bathroom plants that absorb moisture

4 Bathroom Plants That Absorb Moisture: Care Tips and Common Mistakes to Avoid

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Struggling with excess moisture in your bathroom? You’re not alone. Many homeowners grapple with this issue, often leading to unwelcome mold and mildew. But what if the solution could be as simple as adding some greenery to your space?

Yes, you read that right. Certain plants are not just decorative but also functional, absorbing moisture and purifying the air. So, let’s delve into the world of bathroom-friendly flora, the unsung heroes that could transform your space into a healthy, humidity-free haven.

The Best Types of Plants for Moisture Absorption

If you’re combating unwanted humidity in your bathroom, look no further. A number of plants are equipped with the ability to sponge up extra moisture. Now, let’s dive into each one of them.

Peace Lily: Ideal for High Humidity

peace lily yellow leaves

Can’t get rid of that sticky feeling in your bathroom? The Peace Lily may well be the perfect choice for you. This plant thrives in high-humidity environments, leaving you with a lesser amount of moisture to worry about.

Besides, it’s an eye-pleaser with its sleek, dark green leaves and delicate white blooms. Periodically check on the lily, ensure it’s not droopy as that’s a sign of overwatering.

English Ivy: Versatile and Effective

english ivy

English Ivy doesn’t just make for a great houseplant because of its attractive trailing vines. It’s also a good moisture absorber.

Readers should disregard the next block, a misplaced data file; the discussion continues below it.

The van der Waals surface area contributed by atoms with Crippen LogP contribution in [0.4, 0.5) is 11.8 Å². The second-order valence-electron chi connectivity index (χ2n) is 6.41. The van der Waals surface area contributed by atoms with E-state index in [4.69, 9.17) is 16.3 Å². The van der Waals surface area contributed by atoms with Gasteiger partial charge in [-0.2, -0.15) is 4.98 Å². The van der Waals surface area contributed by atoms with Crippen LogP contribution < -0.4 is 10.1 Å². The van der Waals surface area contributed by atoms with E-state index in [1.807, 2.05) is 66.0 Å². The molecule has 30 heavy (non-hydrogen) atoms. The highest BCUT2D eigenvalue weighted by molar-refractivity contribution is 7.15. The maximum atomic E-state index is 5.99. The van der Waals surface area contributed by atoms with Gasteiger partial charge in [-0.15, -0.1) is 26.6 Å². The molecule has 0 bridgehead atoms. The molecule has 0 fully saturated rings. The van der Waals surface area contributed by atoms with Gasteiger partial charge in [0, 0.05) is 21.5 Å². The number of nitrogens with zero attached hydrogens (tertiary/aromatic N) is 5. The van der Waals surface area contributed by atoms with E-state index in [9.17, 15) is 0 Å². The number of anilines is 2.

It can live healthily in a wide range of conditions, but it truly shines in moisture-heavy environments like your bathroom. Ensure it’s given room to spread, whether horizontally or vertically. More coverage equals more moisture absorption, right?

Boston Fern: A Natural Humidifier

If we’re talking about moisture-loving houseplants, the Boston Fern is a name that pops up often. It’s pretty much a natural humidifier that thrives in a damp environment.

This explains why it earns its stripes in this list, especially when helping you keep your bathroom moisture under control. As an additional perk, its feathery, light green leaves make it a lovely addition to your bathroom decor.

Spider Plant: Low Maintenance Moisture Controller

spider plant

Last, but certainly not least we have the Spider Plant. Renowned for its low-maintenance nature, this plant is quite the moisture controller. It does well in both high and moderate humidity levels thanks to its hardy nature.

Plus, its long, spiky leaves add a pop of greenery to your bathroom, making it just as visually appealing as it is functional.

Benefits of Having Plants in Your Bathroom

Plants in bathrooms can provide a multitude of benefits. Let’s delve into a few more reasons for bringing plants into this often overlooked space of the house.

Air Purification

Bathroom plants aren’t just an aesthetic element, they’re also dedicated fresh air factories. Most air purifying plants, including those suggested for bathrooms, can filter common volatile organic compounds (VOCs) out of the air.